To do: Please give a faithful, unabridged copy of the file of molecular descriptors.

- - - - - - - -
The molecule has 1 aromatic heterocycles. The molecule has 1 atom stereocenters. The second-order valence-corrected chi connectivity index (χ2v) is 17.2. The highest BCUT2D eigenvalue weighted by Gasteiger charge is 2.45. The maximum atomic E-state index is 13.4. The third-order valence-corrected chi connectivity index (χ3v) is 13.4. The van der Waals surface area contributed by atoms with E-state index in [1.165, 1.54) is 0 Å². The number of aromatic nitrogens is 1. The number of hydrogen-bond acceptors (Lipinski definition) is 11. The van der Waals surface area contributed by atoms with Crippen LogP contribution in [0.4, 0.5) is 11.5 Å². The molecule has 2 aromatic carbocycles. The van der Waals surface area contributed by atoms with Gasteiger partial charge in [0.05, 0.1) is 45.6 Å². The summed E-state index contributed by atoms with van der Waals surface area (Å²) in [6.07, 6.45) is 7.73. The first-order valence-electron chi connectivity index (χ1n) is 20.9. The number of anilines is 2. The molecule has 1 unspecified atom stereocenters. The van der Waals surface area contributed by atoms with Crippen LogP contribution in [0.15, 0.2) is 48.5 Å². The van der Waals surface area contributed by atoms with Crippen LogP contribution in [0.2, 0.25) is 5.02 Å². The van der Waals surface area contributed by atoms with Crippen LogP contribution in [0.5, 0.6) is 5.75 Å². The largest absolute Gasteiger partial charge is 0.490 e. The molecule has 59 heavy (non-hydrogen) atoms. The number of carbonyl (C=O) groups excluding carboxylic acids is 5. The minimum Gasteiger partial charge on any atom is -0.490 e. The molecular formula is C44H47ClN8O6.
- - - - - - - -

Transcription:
The molecule has 1 aromatic heterocycles. The molecule has 1 atom stereocenters. The second-order valence-corrected chi connectivity index (χ2v) is 17.2. The highest BCUT2D eigenvalue weighted by Gasteiger charge is 2.45. The maximum atomic E-state index is 13.4. The third-order valence-corrected chi connectivity index (χ3v) is 13.4. The van der Waals surface area contributed by atoms with E-state index in [1.165, 1.54) is 0 Å². The number of aromatic nitrogens is 1. The number of hydrogen-bond acceptors (Lipinski definition) is 11. The van der Waals surface area contributed by atoms with Crippen LogP contribution in [0.4, 0.5) is 11.5 Å². The molecule has 2 aromatic carbocycles. The van der Waals surface area contributed by atoms with Gasteiger partial charge in [0.05, 0.1) is 45.6 Å². The summed E-state index contributed by atoms with van der Waals surface area (Å²) in [6.07, 6.45) is 7.73. The first-order valence-electron chi connectivity index (χ1n) is 20.9. The number of anilines is 2. The molecule has 1 unspecified atom stereocenters. The van der Waals surface area contributed by atoms with Crippen LogP contribution in [0.15, 0.2) is 48.5 Å². The van der Waals surface area contributed by atoms with Crippen LogP contribution in [0.2, 0.25) is 5.02 Å². The van der Waals surface area contributed by atoms with Crippen LogP contribution in [0.5, 0.6) is 5.75 Å². The largest absolute Gasteiger partial charge is 0.490 e. The molecule has 59 heavy (non-hydrogen) atoms. The number of carbonyl (C=O) groups excluding carboxylic acids is 5. The minimum Gasteiger partial charge on any atom is -0.490 e. The molecular formula is C44H47ClN8O6.